Learning spaces properly support activational education and help students develop 21st century skills. The physical spaces offer extensive didactic opportunities, stimulate learning processes and are in some cases rich in technology. But how do you develop learning spaces? How do you ensure that they are used to their full potential?
A major challenge in using learning spaces is how to get our teachers to actually teach in them. Experience shows that realising a beautiful space also requires extra attention to its actual optimal use. How do we increase teacher engagement and stimulate use?
The Learning Spaces Special Interest Grouphas produced a document that can help you increase teacher engagement for innovative teaching spaces (PDF, in Dutch). Below is the summary of this publication.
Teacher engagement - 4 focus areas
How do we engage the users of learning spaces? The SIG Learning Spaces considers it important to ensure that teacher engagement is enhanced. The factors that influence teacher engagement are approached from 4 focus areas: organisation, management, support and communication. Below is a brief description of each focus area.
Both the informal and formal organisational culture and structure can be used to ensure that more use is made of the learning spaces.
Ensure that the timetable for the scheduled space corresponds to the instructor's wishes (in terms of teaching methods) and the characteristics of the course.
Teacher support must be optimal. As many technical and didactic barriers as possible must be removed. Organise workshops, instructional meetings, one-to-one coaching, and do-it-yourself support.
One possibility is to train students as support staff or to give lecturers access to a room only after they have attended an introduction.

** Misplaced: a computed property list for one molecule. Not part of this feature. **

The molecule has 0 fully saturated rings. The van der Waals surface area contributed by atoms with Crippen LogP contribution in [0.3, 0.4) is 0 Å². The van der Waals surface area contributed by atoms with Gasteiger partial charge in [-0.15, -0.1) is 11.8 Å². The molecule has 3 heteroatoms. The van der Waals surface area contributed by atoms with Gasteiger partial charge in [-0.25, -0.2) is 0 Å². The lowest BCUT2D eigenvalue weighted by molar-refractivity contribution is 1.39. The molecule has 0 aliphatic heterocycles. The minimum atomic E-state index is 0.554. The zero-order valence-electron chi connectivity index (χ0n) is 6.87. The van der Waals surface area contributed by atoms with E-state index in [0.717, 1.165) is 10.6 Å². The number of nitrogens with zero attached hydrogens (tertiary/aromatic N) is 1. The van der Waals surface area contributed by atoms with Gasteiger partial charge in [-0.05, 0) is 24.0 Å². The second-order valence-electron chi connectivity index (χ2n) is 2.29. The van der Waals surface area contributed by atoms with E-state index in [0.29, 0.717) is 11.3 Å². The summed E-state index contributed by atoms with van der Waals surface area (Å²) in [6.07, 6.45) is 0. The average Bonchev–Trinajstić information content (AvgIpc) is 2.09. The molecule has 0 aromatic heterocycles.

Effective communication around innovative teaching spaces is essential to increase teacher engagement, and contributes directly to the success of such projects. Communicate both internally and externally, and align with common designations for these spaces, see Teaching Spaces [link tab 3].
Want to know more about how to increase teacher engagement? Then read the comprehensive document Increasing teacher engagement for innovative teaching spaces (PDF, in Dutch). And take a look at the examples below.
3 practical examples
Utrecht University, KU Leuven, University of Amsterdam and others share their best practices and failures in promoting the use of learning spaces, based on four focus areas: organisation, management, communication and support.
University of Utrecht – Active Learning Classroom
The realisation of the Active Learning Classroom at Utrecht University was inspired by the concept and research of the University of Minnesota. It is a collaborative learning space, where the teacher operates from the centre of the room and eight groups of six students have access to a sit-stand table, screen and whiteboard. The teacher has control over what is shown on each screen: the teacher's content, their own group's content, or another group's content.
KU Leuven – Hybrid virtual classroom
In the spring of 2019, KU Leuven decided to replace the existing specific teacher training programmes with 10 new master's programmes. KU Leuven is a multi-campus university and these educational masters are organised at 9 different locations in Flanders. To facilitate this brand new training, they chose to install a hybrid virtual classroom. They opted for flexible furniture, which meant they could quickly switch between a collaborative set-up with 6 groups and a classroom set-up. Via video conferencing, students can dial in remotely, individually or in a group, to follow the class synchronously.
University of Amsterdam – Active learning classroom
Since 2012, the UvA has regularly experimented with innovation in learning spaces. In all experiments, the emphasis is on supporting active learning, a movement that has emerged in higher education since the beginning of the century, and which is based more on student-centred concepts. The focus is on interaction between students, interaction between groups, and interaction between instructor and student.
Read more in the publication Increasing Teacher Engagement for Innovative Education Spaces (PDF, in Dutch).